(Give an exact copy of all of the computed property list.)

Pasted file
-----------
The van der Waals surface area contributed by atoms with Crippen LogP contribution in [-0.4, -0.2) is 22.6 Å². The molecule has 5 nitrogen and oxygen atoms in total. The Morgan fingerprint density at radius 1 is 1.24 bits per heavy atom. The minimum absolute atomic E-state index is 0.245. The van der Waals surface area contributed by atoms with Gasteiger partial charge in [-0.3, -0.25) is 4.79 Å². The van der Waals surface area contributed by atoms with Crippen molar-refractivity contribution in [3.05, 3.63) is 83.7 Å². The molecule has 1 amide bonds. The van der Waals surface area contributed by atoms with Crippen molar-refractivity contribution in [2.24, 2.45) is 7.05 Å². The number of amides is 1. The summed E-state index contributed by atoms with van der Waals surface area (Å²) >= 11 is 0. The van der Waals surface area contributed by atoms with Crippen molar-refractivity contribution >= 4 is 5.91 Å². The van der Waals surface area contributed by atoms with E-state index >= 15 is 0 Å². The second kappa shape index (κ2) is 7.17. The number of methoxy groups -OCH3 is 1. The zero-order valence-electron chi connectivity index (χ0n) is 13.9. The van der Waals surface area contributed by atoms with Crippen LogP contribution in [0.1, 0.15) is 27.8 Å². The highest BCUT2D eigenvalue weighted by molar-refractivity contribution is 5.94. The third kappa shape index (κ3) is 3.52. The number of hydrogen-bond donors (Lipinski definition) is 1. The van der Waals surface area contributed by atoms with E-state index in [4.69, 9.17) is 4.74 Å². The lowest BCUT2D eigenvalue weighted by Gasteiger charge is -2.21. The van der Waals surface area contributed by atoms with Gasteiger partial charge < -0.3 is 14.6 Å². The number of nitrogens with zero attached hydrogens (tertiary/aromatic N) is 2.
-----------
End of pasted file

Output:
The van der Waals surface area contributed by atoms with Crippen LogP contribution in [-0.4, -0.2) is 22.6 Å². The molecule has 5 nitrogen and oxygen atoms in total. The Morgan fingerprint density at radius 1 is 1.24 bits per heavy atom. The minimum absolute atomic E-state index is 0.245. The van der Waals surface area contributed by atoms with Gasteiger partial charge in [-0.3, -0.25) is 4.79 Å². The van der Waals surface area contributed by atoms with Crippen molar-refractivity contribution in [3.05, 3.63) is 83.7 Å². The molecule has 1 amide bonds. The van der Waals surface area contributed by atoms with Crippen molar-refractivity contribution in [2.24, 2.45) is 7.05 Å². The number of amides is 1. The summed E-state index contributed by atoms with van der Waals surface area (Å²) >= 11 is 0. The van der Waals surface area contributed by atoms with Crippen molar-refractivity contribution >= 4 is 5.91 Å². The van der Waals surface area contributed by atoms with E-state index >= 15 is 0 Å². The second kappa shape index (κ2) is 7.17. The number of methoxy groups -OCH3 is 1. The zero-order valence-electron chi connectivity index (χ0n) is 13.9. The van der Waals surface area contributed by atoms with Crippen LogP contribution in [0.1, 0.15) is 27.8 Å². The highest BCUT2D eigenvalue weighted by molar-refractivity contribution is 5.94. The third kappa shape index (κ3) is 3.52. The number of hydrogen-bond donors (Lipinski definition) is 1. The van der Waals surface area contributed by atoms with E-state index in [4.69, 9.17) is 4.74 Å². The lowest BCUT2D eigenvalue weighted by Gasteiger charge is -2.21. The van der Waals surface area contributed by atoms with Gasteiger partial charge < -0.3 is 14.6 Å². The number of nitrogens with zero attached hydrogens (tertiary/aromatic N) is 2.